Maria is Ngati Kuta, Ngati Manu, Ngapuhi and was born in Taitokerau Northland moving to Kororāreka when she was 3 years old. Maria initially worked at Auckland hospital in administration before travelling to England. There she met her future husband and got married before returning back to New Zealand and to the hospital. She then embarked on a long and rewarding career in education, working initially at Auckland Secondary School Training College. She joined Selwyn College as Executive Officer, where she took on the role of Buildings Project Manager and leading all support staff in the College. She returned home to Russell Kororāreka on her retirement in 2011.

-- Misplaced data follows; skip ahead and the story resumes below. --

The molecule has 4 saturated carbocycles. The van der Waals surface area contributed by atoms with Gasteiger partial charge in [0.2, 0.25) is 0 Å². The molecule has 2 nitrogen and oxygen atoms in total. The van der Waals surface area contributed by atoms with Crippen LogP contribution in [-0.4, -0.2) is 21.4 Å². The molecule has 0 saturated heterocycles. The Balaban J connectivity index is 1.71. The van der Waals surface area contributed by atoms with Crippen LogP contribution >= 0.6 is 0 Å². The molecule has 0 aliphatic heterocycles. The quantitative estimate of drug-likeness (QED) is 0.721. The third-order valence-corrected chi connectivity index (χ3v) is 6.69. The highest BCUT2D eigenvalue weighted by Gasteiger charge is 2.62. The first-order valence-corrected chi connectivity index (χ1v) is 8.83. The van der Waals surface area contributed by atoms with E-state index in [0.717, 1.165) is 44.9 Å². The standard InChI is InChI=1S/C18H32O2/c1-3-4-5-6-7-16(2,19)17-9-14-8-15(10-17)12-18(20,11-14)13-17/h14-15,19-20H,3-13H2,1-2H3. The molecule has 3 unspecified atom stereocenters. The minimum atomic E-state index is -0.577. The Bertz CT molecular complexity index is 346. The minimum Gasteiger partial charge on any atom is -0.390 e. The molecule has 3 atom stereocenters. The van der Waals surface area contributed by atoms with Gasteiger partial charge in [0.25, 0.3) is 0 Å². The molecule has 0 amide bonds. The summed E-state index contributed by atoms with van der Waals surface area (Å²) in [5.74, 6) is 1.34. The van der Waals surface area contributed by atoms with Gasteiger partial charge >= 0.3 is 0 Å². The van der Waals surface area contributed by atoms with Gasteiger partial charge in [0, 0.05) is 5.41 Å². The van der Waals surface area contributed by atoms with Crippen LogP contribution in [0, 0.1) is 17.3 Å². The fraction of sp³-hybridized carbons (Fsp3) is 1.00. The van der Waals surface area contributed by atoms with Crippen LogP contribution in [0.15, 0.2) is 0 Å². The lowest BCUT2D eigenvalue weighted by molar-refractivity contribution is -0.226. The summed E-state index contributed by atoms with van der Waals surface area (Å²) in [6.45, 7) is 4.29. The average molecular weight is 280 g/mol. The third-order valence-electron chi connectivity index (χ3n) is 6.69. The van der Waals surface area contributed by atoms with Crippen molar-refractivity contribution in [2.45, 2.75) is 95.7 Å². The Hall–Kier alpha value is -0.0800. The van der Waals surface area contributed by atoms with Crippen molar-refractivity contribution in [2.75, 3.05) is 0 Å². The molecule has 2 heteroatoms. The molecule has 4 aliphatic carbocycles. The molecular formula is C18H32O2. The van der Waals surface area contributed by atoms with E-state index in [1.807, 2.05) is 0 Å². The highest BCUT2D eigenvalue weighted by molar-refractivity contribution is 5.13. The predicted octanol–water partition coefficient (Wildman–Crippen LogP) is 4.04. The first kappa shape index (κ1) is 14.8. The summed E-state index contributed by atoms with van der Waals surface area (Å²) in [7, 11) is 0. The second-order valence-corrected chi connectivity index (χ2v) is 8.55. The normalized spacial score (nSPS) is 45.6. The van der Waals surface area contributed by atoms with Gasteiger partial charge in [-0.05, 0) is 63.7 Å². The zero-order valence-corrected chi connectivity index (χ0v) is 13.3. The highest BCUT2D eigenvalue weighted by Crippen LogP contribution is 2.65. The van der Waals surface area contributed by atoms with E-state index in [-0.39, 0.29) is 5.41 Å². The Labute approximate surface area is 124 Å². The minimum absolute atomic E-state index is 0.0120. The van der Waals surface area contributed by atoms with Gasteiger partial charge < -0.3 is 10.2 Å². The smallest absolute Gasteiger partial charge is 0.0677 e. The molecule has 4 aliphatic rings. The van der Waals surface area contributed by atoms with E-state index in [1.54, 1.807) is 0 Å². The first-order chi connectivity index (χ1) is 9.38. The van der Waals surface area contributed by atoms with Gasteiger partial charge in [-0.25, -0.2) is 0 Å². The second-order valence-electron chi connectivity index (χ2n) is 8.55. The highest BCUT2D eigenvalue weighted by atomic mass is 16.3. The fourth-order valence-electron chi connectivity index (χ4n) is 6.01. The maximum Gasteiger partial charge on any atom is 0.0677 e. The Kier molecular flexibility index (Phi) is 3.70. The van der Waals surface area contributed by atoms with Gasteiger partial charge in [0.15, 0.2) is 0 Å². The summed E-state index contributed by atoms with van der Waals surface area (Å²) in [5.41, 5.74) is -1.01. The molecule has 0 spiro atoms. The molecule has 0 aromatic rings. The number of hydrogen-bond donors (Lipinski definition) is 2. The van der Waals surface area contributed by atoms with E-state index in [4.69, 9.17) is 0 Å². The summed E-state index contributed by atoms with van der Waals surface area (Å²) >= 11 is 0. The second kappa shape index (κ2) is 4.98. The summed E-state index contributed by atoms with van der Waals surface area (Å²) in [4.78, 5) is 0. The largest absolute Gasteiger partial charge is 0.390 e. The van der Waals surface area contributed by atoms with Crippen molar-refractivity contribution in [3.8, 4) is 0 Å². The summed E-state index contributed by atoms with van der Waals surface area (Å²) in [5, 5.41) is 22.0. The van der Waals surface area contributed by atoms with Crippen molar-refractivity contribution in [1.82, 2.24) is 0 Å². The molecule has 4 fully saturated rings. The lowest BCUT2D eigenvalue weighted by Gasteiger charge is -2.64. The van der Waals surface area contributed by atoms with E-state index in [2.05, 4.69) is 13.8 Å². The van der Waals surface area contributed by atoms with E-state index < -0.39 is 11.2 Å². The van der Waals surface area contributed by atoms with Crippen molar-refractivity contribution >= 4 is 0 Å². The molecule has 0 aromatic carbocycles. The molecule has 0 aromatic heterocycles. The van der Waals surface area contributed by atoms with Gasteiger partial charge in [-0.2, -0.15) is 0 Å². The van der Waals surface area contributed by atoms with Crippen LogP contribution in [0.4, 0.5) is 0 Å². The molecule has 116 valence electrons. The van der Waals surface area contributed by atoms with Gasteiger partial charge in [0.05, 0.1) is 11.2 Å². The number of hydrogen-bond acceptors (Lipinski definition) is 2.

Her grandfather, Hamiora Maioha was instrumental in the building of this Museum and a foundation Trustee so she feels privileged to continue on his legacy.
I have had a love of history and art ever since I can remember. As a result I have been working as an arts and heritage professional for the past 40 years. I have developed an affinity for community museums to assist in telling and connecting stories and taonga to people and place, and not just a repository for collections. History is what defines us as an individual, a society, and as a nation.